Jim Morrison was a documented LSD user, and it eventually led him out of his mind. "The psychedelic Jim I knew just a year earlier, the one who was constantly coming up with colorful answers to universal questions, was being slowly tortured by something we didn't understand. But you don't question the universe before breakfast for years and not pay a price," said John Desmore in Riders on the Storm: My Life With the Doors.

Morrison used many different drugs during his lifetime, but apparently LSD had a special place and he avoided using it while working. "LSD was a sacred sacrament that was to be taken on the beach at Venice, under the warmth of the sun, with our father the sun and our mother the ocean close by, and you realised how divine you were," said Ray Manzarek. "It wasn't a drug for entertainment. You could smoke a joint and play your music, as most musicians did at the time. But as far as taking LSD, that had to be done in a natural setting."

Jim Morrison psychedelic interview www.youtube.com

Morrison himself—a visionary who was also a drug-addled narcissist—was kind of the prototypical 1960s LSD-addled rock star. Alive with visions about poetry and sex but lost in his own self-destruction, he perhaps touched on something of the sublime with his art, but in the end he went down a very human path towards misery and decay.

Like many of these artists' stories, Morrison's life reveals that perhaps instead of using hallucinogens and psychedelics as shortcuts to a spiritual experience, one should exercise extreme caution when exploring the outer reaches of the psyche. When it comes to actually engaging with potent hallucinogens, that might be best left to the shamans, or forgotten with the excesses of the 1960s.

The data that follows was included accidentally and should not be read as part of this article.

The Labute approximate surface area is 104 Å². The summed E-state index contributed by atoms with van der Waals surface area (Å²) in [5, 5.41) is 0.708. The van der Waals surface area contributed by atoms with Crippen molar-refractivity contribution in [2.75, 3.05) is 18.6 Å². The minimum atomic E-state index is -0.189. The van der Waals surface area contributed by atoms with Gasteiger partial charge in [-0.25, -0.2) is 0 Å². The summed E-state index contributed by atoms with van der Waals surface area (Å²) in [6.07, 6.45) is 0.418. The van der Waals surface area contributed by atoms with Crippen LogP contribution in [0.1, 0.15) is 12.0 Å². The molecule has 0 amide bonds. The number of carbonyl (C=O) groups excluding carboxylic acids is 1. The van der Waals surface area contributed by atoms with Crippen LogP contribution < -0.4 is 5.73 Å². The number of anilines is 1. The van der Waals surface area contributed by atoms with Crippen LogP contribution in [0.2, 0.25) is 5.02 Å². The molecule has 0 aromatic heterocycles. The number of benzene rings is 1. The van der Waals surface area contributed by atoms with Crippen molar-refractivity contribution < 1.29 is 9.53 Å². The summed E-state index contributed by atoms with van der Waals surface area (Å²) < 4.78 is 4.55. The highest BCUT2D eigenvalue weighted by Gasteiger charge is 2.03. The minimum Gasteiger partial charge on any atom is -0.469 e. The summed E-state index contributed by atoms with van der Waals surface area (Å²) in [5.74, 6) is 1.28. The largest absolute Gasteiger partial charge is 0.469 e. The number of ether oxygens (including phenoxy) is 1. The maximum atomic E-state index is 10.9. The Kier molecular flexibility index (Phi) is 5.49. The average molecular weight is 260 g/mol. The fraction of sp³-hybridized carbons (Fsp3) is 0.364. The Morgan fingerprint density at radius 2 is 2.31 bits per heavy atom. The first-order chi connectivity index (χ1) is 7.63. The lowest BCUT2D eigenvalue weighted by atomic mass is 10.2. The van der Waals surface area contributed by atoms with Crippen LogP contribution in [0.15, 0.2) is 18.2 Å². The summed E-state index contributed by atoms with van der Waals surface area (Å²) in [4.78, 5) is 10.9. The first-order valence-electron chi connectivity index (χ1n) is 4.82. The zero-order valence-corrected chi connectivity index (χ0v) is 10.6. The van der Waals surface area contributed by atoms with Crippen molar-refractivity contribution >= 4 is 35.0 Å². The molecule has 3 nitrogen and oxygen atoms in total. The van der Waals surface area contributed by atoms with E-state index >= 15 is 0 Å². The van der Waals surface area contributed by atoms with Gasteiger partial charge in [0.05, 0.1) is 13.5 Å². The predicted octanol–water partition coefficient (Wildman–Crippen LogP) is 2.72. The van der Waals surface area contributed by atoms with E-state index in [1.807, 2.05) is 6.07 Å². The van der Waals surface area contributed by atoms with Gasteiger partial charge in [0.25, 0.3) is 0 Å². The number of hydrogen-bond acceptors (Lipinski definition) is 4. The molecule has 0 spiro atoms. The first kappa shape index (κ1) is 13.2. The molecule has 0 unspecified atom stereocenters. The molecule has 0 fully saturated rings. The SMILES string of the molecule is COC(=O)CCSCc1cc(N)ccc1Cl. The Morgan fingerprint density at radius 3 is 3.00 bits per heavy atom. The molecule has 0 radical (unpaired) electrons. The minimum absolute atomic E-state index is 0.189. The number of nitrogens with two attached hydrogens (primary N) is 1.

On the other hand, we might do well to learn from the lessons that people have gleaned from hallucinogens over the years—lessons that reveal just how interconnected everything is, that show us that music and memory and nature may just all stem from the same place.

Musicians x Psychedelics open.spotify.com

MUSIC

Emiko Shibamura Struts Her Stuff on 'Akindo Fighter'

Wild and crazy Japanese pop hip-hop.

Emiko Shibamura, who released the music video for her new single "Akindo Fighter," back in March has arrived in epic fashion.

Prior to her foray into pop hip-hop, the 65-year-old rapper was a student who worked for Hitori Saito, one of the wealthiest men in Japan. Soon Shibamura was running most of Saito's business empire, a company called Marukan.

Shibamura, now one of Japan's wealthiest women, owns the deed to a plot of land on the moon, along with a reserved seat on World View's planned first flight to the moon.

At the behest of a vision she had, in which the spirit of a white dragon told her to go to Hollywood and make a music video, Shibamura did just that. The video, directed by Michael Laburt and Daniel Merlot, has more than 1 million hits on YouTube.

EMIKO SHIBAMURA "AKINDO FIGHTER" - OFFICIAL VIDEO youtu.be

"Akindo Fighter" opens on disco flavors embellished with a bubble-gum hip-hop beat, as well as nuances of jazz. A metalcore-like breakdown full of rumbling drums and infuses the tune with a dark energy.

The video, both trippy and wildly entertaining, blends references to Green Acres, The Shining, Sesame Street, the Blue Man Group, and Keeping Up With the Kardashians, as blue-skinned steroid monkeys pop their pecs, shooting smoke and laser beams from their nipples. Meanwhile, Shibamura not only rides the white dragon across the sky but appears in avant-garde outfits sizzling with panache.